An important way to pass on ethnic culture

0 Comment(s)Print E-mail China Daily, September 10, 2011
Adjust font size:

Spectators show up for event the dressed in their native costumes. Zhao Hui / for China Daily

Spectators show up for the event dressed in their native costumes. Zhao Hui / for China Daily

Final rehearsal on the eve of the opening ceremony. Zhao Hui / for China Daily

Final rehearsal on the eve of the opening ceremony. Zhao Hui / for China Daily

China's 9th National Ethnic Games will begin on Sept 10, in Guiyang, the capital of Guizhou province and the country's ethnic groups have a lot of hopes for the games.

The hosts of the event are the State Ethnic Affairs Commission and the General Administration of Sport, with backing from the central government's State Council. They are being organized by the provincial government.

Both the athletes and local officials have put a lot of time and sweat into the event, and people across the nation have been waiting expectantly to get a look at this once-every-four-years sporting event.

The games run for nine days with the opening ceremony being held Saturday evening. They have at least 16 types of events, as well as some non-competitive demonstrations and a special event for guests from various ethnic groups.

The officials are expecting more than 20,000 athletes, guests, and volunteer helpers, not to mention the, at least 1,000, reporters from across the country.

And, of course there is a mascot -the "Guizhou Dragon". The inspiration for this came from the dinosaurs that are believed to have roamed the area around Xingyi about 240 million years ago. And the mascot's green skin conveniently symbolizes the beauty of the environment of Guizhou.

And there is a logo for the games that can be read either as a "G" - that is, Guizhou - or the number "9", which is a homophone for the word "long" in Chinese, and, in this case, refers to the different ethnic groups working together for a long time.


Yang Jing, the organizing committee chairman, who is also head of the State Ethnic Affairs Commission, spoke to the media and said that these national ethnic group games are one important way for the various groups to pass on their history and culture.

"The games started in 1953, and have never stopped developing themselves. And they've made a great contribution to the uniting of all ethnic groups as one," Yang said.

Guizhou's governor, Zhao Kezhi, went further by saying, "It's an honor for Guizhou to be chosen to host the ethnic group games and it shows the charm of our land here."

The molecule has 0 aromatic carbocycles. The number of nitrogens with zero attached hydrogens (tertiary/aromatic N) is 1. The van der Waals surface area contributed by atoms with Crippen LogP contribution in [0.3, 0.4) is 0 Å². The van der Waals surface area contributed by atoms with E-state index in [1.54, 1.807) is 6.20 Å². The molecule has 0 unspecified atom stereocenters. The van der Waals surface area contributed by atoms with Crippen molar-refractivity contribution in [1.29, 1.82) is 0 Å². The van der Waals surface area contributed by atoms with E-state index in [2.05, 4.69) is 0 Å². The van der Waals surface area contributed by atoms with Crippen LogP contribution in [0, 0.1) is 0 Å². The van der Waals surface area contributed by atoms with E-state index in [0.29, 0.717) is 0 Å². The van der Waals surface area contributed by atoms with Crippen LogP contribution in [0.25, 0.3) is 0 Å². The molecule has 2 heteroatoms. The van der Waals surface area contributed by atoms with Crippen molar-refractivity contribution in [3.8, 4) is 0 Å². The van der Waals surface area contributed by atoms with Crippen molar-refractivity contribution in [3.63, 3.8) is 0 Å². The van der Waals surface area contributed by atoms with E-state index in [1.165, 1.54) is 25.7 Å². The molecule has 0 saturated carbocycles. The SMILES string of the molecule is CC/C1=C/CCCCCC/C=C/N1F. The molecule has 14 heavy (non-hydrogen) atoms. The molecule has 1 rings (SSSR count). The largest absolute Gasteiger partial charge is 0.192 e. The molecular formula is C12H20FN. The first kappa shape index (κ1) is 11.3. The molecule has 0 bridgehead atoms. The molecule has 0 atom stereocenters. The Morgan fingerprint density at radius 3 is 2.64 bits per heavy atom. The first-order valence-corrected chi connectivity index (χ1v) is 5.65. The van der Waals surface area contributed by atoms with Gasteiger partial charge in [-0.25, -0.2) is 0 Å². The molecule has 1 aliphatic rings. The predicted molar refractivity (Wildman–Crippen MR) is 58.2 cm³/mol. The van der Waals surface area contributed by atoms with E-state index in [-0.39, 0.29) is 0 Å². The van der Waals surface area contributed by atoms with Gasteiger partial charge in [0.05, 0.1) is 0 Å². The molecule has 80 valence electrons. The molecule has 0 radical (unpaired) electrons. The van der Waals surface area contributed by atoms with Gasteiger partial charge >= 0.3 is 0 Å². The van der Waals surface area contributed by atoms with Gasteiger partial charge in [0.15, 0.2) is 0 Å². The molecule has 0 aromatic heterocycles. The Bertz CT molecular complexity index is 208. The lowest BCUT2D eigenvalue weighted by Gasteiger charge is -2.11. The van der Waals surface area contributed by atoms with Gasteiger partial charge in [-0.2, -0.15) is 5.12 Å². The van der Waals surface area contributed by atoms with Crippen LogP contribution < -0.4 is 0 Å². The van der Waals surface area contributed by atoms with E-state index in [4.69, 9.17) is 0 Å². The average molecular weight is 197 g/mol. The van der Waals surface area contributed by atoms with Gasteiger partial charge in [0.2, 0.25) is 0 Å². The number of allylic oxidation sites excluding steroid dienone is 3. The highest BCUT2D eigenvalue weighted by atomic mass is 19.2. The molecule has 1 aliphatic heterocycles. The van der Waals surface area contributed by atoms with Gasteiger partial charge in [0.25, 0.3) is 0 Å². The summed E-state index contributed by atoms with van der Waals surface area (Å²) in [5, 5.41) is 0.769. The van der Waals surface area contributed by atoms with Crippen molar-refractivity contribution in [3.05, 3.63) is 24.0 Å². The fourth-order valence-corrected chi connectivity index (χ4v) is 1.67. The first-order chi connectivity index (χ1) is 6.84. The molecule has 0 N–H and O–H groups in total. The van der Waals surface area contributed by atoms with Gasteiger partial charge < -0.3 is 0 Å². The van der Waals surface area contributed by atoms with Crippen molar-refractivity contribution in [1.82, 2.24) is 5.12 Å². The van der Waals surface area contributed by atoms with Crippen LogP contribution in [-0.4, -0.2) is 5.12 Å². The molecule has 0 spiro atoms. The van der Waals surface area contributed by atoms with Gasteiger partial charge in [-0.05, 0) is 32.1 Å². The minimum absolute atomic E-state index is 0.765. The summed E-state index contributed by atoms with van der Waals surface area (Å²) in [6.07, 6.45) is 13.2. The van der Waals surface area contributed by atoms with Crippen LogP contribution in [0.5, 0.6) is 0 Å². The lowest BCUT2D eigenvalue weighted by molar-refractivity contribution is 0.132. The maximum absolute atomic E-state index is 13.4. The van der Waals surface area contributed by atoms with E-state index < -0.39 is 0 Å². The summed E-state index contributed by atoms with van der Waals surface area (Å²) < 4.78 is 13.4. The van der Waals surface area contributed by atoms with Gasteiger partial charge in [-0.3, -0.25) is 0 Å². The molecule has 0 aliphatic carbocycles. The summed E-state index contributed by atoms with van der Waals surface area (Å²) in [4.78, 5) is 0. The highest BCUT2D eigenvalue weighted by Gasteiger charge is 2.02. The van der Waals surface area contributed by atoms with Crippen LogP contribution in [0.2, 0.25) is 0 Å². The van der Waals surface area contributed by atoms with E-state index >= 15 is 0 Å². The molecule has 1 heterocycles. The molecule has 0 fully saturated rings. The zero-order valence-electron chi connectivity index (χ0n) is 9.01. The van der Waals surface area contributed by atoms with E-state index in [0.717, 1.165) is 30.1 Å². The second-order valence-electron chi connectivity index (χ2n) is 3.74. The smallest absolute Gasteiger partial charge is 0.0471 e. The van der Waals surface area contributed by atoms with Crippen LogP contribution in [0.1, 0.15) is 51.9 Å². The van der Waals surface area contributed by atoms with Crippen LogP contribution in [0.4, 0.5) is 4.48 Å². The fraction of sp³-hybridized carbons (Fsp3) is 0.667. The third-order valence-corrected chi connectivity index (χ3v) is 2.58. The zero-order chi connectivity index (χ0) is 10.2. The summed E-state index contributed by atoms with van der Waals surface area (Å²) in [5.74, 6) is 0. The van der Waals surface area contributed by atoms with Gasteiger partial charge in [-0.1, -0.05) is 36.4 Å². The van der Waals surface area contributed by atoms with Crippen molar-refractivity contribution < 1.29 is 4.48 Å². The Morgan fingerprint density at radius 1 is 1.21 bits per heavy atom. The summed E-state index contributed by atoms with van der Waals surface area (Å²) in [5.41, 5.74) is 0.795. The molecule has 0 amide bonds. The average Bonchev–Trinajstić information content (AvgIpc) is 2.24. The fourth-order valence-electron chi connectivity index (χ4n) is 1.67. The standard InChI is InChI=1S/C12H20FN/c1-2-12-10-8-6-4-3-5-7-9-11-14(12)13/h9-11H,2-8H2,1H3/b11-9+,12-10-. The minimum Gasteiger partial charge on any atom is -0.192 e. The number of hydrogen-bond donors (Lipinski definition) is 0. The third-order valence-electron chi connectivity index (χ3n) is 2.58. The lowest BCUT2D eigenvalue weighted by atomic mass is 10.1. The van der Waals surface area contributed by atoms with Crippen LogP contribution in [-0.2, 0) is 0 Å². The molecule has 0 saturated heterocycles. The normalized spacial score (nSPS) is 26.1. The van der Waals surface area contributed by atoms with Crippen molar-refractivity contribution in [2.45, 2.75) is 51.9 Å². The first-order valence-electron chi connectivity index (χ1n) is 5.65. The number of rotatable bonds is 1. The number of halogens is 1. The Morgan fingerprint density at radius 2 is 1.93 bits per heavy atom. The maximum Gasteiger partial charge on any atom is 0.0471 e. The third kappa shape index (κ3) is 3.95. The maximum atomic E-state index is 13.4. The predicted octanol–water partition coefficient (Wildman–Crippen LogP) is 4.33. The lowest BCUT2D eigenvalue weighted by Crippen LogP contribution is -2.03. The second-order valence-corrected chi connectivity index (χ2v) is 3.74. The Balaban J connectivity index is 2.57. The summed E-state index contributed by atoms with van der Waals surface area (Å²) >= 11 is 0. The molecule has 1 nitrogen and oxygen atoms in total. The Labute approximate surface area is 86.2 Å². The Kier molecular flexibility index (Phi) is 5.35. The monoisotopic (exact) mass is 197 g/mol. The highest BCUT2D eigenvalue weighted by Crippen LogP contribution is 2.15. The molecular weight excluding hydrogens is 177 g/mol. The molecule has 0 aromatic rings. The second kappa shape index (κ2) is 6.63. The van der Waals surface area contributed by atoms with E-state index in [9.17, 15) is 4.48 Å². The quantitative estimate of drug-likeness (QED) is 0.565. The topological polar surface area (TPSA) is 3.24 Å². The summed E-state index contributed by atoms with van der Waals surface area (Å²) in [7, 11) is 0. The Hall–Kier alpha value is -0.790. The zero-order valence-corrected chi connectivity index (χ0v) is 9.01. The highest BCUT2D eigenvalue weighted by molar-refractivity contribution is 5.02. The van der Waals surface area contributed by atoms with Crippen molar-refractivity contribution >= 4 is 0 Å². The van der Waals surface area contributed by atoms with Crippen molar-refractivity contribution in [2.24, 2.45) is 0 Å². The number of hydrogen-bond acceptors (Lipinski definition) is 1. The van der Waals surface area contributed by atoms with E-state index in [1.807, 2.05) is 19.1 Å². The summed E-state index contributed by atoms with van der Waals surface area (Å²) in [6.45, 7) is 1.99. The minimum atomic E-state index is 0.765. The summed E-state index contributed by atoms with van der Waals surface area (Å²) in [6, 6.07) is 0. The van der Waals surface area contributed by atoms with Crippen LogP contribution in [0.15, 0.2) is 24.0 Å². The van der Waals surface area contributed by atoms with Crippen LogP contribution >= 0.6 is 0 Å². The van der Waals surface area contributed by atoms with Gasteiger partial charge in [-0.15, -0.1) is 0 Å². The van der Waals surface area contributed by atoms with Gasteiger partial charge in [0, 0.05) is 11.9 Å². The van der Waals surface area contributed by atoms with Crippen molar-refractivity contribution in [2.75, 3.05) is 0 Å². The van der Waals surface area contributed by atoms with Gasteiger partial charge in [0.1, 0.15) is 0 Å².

Zhao explained that Guizhou's ethnic groups account for 36 percent of the population, and that ethnic autonomous areas account for more than half its land.

"But, when it comes to the people of Guizhou, whether they're from the province or somewhere else, whether they're Han or ethic groups, they have all contributed to its economic development," he added.

Chen Yiqin, head of the Party's publicity department in Guizhou, held a press conference last month, where she remarked that, "The media from China and overseas are welcome to come and see these traditional ethnic sports."


Over the nearly 60 years of their development, the games have become an influential nationwide event. After the second games, held in Inner Mongolia, they changed to a four-year cycle. This is Guizhou province's first crack at holding the games, so there is obviously a lot of excitement here.

The organizing committee has said that it has done everything possible to guarantee that the games go smoothly. Wang Fuyu, deputy Party chief of Guizhou, has said that more than 10,000 police will be on duty and, around 455 buses will be made available to shuttle spectators around.

The committee reported last week that at least 58 hotels in Guiyang are ready for the participants and visitors.

A reception team, staffed mostly by volunteers, has been set up with groups working round-the-clock to send people to the airport and railway station to receive delegations.

The last games were held in Guangdong province, in 2007, with some 8,000 athletes and officials taking part.

Print E-mail Bookmark and Share

Go to Forum >>0 Comment(s)

No comments.

Add your comments...

  • User Name Required
  • Your Comment
  • Racist, abusive and off-topic comments may be removed by the moderator.
Send your storiesGet more from